CITY leaders will consider introducing a new management programme for tenements despite fears of a repeat of the statutory repairs scandal.
Several options are set to go before this Thursday’s full council meeting. One involves bringing in a new “proactive inspection” programme, capable of identifying building faults, that would cost the council £1.4 million a year.
A shared repairs service launched in April only offers emergency advice and responses where a building’s condition is deemed dangerous. It was introduced after scandal engulfed the former property conservation programme, with allegations staff were bribed by some contractors in exchange for lucrative repair projects.
The authority’s handling of the programme – which saw homeowners billed for the work – left it £30m in debt.
The latest report to be considered this week has set out alternatives to expanding the new shared repairs service.
Among those options is a programme whereby property owners are charged about £400 up front for requested building inspections.
A council report said such a move would help identify disrepair and “raise confidence in public safety”.
But the report warned: “Any expansion of the service, particularly into the project management field, carries significant risks for the council. At its most extreme, this risk could lead to similar problems that arose with the previous discredited service.”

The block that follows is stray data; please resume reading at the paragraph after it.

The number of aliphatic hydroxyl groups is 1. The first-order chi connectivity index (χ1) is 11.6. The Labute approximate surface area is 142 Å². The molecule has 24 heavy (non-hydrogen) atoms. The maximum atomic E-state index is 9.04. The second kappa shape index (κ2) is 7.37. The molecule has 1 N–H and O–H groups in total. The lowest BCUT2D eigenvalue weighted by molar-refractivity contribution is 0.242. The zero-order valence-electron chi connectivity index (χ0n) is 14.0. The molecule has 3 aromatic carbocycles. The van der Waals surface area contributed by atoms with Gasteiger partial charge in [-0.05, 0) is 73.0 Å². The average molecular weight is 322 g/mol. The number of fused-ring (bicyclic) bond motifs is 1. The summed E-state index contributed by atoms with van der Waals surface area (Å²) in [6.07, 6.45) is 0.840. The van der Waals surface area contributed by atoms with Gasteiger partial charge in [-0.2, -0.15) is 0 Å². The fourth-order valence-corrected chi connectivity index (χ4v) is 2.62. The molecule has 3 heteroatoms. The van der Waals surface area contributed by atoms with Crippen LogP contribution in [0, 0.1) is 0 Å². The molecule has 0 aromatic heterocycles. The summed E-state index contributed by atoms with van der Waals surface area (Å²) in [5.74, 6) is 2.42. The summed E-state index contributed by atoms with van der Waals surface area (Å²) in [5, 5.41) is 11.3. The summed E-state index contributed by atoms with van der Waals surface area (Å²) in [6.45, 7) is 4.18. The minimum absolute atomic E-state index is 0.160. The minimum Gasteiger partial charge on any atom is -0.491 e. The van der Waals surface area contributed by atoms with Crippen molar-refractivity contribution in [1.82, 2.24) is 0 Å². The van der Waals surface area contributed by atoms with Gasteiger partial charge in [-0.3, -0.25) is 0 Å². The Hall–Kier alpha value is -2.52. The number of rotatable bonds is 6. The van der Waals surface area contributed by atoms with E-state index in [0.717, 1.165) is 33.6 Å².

Green finance spokesman Councillor Gavin Corbett said: “I’ve been arguing for some time that an expansion of the current very minimal service is inevitable in the future. Even the staunchest critics of the old property conservation regime recognise that in a city of such old buildings and such mixed ownership, intervention is needed where owners simply cannot agree.
“I’ve suggested a ‘staircase’ model, which escalates people from simple advice and assistance where that is enough, through hand-holding in repair management, right up to using statutory powers where an impasse has been reached. The challenge over the next two months is to identify ways of funding that and to rebuild trust in an outward-looking, customer-friendly service.”
Another possibility would be for the council to set up stair meetings to achieve agreement on common repairs.
The cost of that service would be recovered from owners through an initial charge of about £30 a visit. The alternative plan would cost the council roughly £120,000 a year.
Conservative member of the finance committee, Councillor Allan Jackson, said any “proactive” programme would be based on reports made by members of the public, not random council inspections.
But he said: “The way things are working at the moment, the council basically does what it has to do. If something looks dangerous, they fix it. I think they’ll probably stick to that.”
Council leader Andrew Burns said a final report with recommendations on expanding the service would come back before councillors in October, when a decision would ultimately be made.